There are several powerful pieces scattered throughout the book.  One of the best had nothing to do with sports and was a submission of Wahl’s when he was in college.  He wrote an account of a person for whom he held great regard – Vietnam War correspondent Gloria Emerson. It was an assignment for a non-fiction writing class, but it was so good and received so much positive feedback that it was kept amongst his other writings.  Two others that I believe should be noted are his Substack writings on the conditions faced by workers in Qatar preparing for the 2022 World Cup and his portrait of American teenage soccer player Freddie Adu, who did not live up to the hype given to him during his career in Major League Soccer and is now playing for any European team who will sign him. 

One doesn’t have to be a soccer fan to enjoy Wahl’s work on the sport.  The same goes for his other pieces in this book – if a reader simply enjoys excellent non-fiction writing in which the passion of the author is clear, then that reader needs to read this book.  

I wish to thank the publisher for providing a review copy of the book. The opinions expressed are strictly my own.


Link: World Class: Purpose, Passion, and the Pursuit of Greatness On and Off the Field: Wahl, Grant, Gounder, Dr. Céline: 9780593726761: Books

Monday, May 6, 2024

Review of "Hairpins"

I find fictional books on racing, no matter what type of racing, to be quite realistic in their descriptions of what drivers experience in their cars and this book is no exception.  Here is my review of "Hairpins"


Title/Author: “Hairpins: A Formula 1 Racing Novel” by Wayne Kerr

Rating: 4 of 5 stars (very good)

Review: Formula 1 racing, much like other forms of auto racing, is mostly a male-dominated sport but there are some women who are breaking barriers and succeeding in the business.  This fictional novel by Wayne Kerr centers around a young woman, Nikita (Niki) Madera, and her races in the highest level in the sport.

Niki, her McLaren teammate Martin LaConte and Alfa Romeo driver Joshua (Shu) Wheeler are characters that are well developed in the story and there is a budding romance between Niki and Shu despite the fact that they are teammates.  There are other important characters to the story, such as Niki’s best friend and manager Lynn and Camryn Cardinal, another female driver.

However, the main selling point of the book is what happens in the racing simulator and on the track.  There is a lot of detailed information on what Niki, Shu and the other drivers are doing.  This includes conversations between the driver and spotter, the strategies made by each team and great detailed explanations on the cars, the tracks and the various hazards that each driver faces.  The reader will really feel like they are part of the team or sitting in the cockpit of the car or simulator through most of the book.  There is enough technical talk that knowledgeable race fans can learn more, but not so technical that novice or non-fans can still understand what is happening.

If one is looking for a dramatic, character-driven story, this is not the one.  But for an excellent description of a driver’s experience during a Formula 1 season, then this is the book for that reader.  Despite the story being fictional, the description of the tracks, cars, and race teams feels very realistic.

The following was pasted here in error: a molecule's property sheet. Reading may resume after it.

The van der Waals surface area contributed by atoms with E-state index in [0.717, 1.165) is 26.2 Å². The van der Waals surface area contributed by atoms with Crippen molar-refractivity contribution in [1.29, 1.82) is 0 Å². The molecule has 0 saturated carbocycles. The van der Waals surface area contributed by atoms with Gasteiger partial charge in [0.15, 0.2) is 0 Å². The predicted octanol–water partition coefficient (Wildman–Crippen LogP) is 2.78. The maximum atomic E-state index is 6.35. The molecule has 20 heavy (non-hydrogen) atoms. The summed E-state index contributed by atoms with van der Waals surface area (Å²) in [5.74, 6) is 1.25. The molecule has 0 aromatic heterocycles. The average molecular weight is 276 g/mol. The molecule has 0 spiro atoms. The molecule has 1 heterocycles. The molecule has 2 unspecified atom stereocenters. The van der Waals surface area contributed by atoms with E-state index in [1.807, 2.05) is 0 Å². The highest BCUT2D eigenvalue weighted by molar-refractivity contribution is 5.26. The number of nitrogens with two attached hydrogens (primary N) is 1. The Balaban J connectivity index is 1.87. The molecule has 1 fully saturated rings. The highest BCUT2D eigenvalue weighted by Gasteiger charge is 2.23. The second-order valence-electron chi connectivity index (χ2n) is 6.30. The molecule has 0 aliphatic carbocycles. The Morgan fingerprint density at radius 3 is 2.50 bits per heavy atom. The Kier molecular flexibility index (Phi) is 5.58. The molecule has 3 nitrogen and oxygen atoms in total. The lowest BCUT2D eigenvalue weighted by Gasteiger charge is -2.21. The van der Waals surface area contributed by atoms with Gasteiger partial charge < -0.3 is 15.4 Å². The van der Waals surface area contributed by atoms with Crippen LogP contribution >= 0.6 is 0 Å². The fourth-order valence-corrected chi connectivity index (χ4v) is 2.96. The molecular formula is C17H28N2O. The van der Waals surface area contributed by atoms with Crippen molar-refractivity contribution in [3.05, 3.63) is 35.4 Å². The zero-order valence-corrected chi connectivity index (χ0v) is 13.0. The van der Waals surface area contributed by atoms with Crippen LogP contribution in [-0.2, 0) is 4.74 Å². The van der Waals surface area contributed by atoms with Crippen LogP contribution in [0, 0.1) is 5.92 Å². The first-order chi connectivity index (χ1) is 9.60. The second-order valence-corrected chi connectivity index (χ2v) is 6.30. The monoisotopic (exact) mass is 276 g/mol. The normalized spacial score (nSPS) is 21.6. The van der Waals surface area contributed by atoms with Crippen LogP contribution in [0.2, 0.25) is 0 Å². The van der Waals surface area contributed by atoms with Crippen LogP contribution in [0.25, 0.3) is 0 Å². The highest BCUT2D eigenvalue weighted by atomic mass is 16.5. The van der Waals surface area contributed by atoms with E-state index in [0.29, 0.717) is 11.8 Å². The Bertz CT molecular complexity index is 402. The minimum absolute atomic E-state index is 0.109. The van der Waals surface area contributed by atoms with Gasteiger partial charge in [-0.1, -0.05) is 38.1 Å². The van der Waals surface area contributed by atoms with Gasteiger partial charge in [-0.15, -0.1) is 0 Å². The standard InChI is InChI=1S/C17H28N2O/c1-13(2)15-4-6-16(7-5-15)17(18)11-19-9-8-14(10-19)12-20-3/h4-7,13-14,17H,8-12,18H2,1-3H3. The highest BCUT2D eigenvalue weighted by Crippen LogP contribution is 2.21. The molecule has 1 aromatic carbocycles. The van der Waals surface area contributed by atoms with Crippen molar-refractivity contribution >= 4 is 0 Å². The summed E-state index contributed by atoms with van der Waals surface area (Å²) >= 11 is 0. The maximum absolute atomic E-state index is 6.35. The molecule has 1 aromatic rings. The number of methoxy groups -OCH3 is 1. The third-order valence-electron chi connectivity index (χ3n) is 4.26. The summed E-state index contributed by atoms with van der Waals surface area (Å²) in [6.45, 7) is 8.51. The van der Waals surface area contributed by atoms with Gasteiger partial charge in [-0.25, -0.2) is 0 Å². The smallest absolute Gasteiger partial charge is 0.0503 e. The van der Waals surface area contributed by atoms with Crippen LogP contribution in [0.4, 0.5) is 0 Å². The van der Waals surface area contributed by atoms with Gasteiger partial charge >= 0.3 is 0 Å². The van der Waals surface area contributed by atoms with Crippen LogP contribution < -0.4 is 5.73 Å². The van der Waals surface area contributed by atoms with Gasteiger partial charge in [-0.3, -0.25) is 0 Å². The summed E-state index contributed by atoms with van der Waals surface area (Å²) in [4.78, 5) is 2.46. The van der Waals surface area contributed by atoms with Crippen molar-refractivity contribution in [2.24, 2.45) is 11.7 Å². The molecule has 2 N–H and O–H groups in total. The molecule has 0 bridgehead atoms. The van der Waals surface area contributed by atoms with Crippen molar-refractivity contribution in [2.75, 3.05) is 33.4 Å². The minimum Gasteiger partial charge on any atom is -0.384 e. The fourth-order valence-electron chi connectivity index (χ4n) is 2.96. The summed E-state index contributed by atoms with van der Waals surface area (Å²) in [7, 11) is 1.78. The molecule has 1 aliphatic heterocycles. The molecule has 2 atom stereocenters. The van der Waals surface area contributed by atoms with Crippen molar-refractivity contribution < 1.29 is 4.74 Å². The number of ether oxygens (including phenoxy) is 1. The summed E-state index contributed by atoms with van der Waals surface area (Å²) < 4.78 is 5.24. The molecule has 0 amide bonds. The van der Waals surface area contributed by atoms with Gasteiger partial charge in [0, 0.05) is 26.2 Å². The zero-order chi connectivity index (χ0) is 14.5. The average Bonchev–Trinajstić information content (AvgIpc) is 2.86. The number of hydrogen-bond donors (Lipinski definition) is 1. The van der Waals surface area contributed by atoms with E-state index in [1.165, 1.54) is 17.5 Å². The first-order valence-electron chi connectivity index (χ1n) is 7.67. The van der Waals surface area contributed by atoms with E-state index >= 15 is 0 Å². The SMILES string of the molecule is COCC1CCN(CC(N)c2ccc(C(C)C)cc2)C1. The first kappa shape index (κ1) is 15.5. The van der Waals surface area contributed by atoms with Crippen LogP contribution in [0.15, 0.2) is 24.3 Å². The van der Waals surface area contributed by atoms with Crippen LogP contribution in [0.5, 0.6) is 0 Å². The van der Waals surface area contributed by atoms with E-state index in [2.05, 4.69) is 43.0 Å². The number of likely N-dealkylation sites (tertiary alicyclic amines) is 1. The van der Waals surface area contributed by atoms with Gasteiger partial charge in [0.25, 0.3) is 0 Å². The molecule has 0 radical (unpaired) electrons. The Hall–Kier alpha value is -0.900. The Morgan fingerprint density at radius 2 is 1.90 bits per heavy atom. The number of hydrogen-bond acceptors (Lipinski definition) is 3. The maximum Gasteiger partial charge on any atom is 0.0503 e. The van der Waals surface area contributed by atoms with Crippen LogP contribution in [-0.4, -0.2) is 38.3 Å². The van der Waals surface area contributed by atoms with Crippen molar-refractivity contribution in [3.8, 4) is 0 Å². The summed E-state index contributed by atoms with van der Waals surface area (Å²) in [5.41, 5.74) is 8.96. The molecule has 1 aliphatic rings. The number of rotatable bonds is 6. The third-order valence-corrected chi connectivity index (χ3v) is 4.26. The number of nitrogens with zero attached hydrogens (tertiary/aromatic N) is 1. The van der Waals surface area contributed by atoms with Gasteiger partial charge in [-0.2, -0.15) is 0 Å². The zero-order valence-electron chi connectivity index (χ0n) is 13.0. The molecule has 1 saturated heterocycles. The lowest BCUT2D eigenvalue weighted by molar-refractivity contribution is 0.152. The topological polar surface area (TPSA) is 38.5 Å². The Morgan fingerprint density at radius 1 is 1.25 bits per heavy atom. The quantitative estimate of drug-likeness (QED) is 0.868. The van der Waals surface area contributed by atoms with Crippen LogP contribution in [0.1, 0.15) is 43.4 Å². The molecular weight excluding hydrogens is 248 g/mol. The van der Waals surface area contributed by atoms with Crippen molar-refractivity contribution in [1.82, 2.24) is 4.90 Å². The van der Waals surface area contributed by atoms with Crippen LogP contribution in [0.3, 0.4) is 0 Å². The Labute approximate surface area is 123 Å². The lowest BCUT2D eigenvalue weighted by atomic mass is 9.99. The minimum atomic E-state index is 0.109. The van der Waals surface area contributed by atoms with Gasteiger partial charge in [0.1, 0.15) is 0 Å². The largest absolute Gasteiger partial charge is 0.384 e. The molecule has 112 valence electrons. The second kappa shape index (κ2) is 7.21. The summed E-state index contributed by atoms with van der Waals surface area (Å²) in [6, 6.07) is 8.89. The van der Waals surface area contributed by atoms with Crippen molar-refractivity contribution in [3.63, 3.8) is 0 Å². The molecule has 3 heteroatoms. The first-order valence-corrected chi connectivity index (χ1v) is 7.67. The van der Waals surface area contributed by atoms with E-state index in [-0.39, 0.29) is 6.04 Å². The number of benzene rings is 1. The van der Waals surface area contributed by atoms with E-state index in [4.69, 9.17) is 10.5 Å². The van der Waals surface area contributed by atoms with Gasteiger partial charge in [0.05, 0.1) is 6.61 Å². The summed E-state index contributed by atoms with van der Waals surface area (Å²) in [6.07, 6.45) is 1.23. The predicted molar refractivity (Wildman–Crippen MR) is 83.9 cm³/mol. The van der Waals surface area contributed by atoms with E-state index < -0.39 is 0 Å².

I wish to thank the author and publisher for providing a review copy of the book. The opinions expressed are strictly my own.

Friday, May 3, 2024

Review of "Schoolboy"

Even though I read a lot about baseball in the early and mid 20th century, I had never heard of Waite "Schoolboy" Hoyt until obtaining this book.  Learned a lot about his life and some about his baseball career.


“Schoolboy: The Untold Journey of a Yankees Hero” by Waite Hoyt with Tim Manners


3 of 5 stars (Okay)

Review: This is a unique memoir in that the subject of the book died before the book was actually assembled.  Tim Manners took many clippings and notes from former major league pitcher Waite Hoyt and put them together in a manner that reads like a memoir by Hoyt.  Manners deserves a lot of credit for pulling off this project as it does describe Hoyt’s life completely in the first-person narrative.

Maybe it is because of this formatting that while the book mostly describes Hoyt’s life in chronological order, I found it a slog to get through the pages.  Knowing that Hoyt was an important member of one of the greatest baseball teams in history, the 1927 New York Yankees, I expected more about his baseball career and that team.  The parts that do describe any part of his time with that team are mostly about his interactions with teammates, especially Babe Ruth.  However, one of the more interesting parts of the entire book did involve a member of that team, but well after both men had left the Yankees.  When Hoyt was trying to get back into baseball shape one winter, he decided to do so at a local skating rink.  Who did he see at the rink who was also skating as part of his conditioning?  None other than Lou Gehrig!

The encounter with Gehrig, which covers an entire chapter, is an example of how the book reads – some baseball, but mostly topics that are important to Hoyt’s life but are not really part of the game.  There are very interesting events that would not have occurred in Hoyt’s life had he not been a ball player such as meeting Al Capone, but if one is looking for a book on Hoyt’s baseball career, this doesn’t delve into that very deeply.  That is surprising for a memoir, and at times the book does feel tedious to read, but it still deserves some praise just for putting together Hoyt’s complete story.

I wish to thank University of Nebraska for providing a review copy of the book. The opinions expressed are strictly my own.

Link: Schoolboy: The Untold Journey of a Yankees Hero: 9781496236791: Hoyt, Waite, Manners, Tim, Costas, Bob: Books